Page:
Water quality will affect which fertilizers to use. If yourirrigation water is alkaline, use a 20-10-20 or similar acidic formulation toaid in pH management. If your irrigation water has low alkalinity, considerusing a 13-2-13 calcium-magnesium or similar basic formulation to aid in pHmanagement. Weekly rotation of an acid and basic fertilizer can be a usefultool to ensure proper pH balance for the crop.

Once the cotyledons protrude from the germination substrate,ç the first fertilization to the plug tray can be made. For the seedlingstage, fertilize at a rate of 50-75 ppm of nitrogen with a constant liquidfeed. Once plants are established, the recommended fertilization rates arebetween 150 and 200 ppm nitrogen (constant liquid feed).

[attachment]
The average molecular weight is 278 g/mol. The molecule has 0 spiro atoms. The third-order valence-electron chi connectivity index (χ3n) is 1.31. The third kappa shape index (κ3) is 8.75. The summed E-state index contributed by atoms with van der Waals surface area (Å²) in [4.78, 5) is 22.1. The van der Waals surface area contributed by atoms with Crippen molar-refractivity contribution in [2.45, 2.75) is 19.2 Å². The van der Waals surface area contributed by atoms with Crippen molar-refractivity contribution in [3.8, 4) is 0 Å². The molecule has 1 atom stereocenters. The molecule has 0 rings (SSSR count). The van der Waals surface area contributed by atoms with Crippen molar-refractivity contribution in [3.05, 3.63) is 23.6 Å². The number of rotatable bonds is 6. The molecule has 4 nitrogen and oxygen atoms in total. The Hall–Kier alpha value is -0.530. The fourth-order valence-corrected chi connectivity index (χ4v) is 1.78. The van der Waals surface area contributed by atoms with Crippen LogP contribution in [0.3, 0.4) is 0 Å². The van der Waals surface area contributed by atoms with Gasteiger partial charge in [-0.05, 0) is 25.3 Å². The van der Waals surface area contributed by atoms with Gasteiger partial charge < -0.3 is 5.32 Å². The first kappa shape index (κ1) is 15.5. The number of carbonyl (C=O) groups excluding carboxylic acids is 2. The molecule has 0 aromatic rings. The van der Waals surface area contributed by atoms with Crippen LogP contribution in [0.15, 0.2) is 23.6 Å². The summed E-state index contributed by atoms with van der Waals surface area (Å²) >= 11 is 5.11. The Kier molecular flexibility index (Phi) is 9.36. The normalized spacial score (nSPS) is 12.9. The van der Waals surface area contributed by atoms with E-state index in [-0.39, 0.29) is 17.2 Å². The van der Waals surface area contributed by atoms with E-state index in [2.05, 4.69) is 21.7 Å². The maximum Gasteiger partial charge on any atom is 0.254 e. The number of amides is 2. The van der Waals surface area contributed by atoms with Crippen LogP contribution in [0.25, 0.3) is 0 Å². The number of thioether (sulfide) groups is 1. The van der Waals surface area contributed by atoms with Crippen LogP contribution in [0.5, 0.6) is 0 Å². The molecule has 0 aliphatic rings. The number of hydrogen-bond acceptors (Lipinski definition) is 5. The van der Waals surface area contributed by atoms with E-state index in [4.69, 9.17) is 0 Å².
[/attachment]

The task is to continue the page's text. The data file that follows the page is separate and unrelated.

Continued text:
Plants have a moderately high requirement for calcium andmagnesium. If these two elements are not supplied in irrigation water, thenthey need to be supplied through fertilization. The use of calcium nitrate orthe calcium-magnesium fertilizer formulas will provide adequate calcium. Tosupply magnesium, monthly applications of epsom salts (MgSO4á7H20)should be made at the rate of 1-2 lbs. per 100 gallons of water.

The root substrate pH and electrical conductivity (EC)should be monitored on a weekly basis because of the potential of saltaccumulation and/or the development of high or low pH values. The pH rangeshould be between 5.8 and 6.2. Low pH will cause the lower leaves to developdark purple spots. EC levels should be maintained between 0.5-1.0 mS/cm for the2:1 extraction method; 1.0-2.0 mS/cm for the saturated paste extraction method;or 1.5-2.8 mS/cm for the PourThru extraction method. Excessively high fertilityrates can be detrimental to fruit set.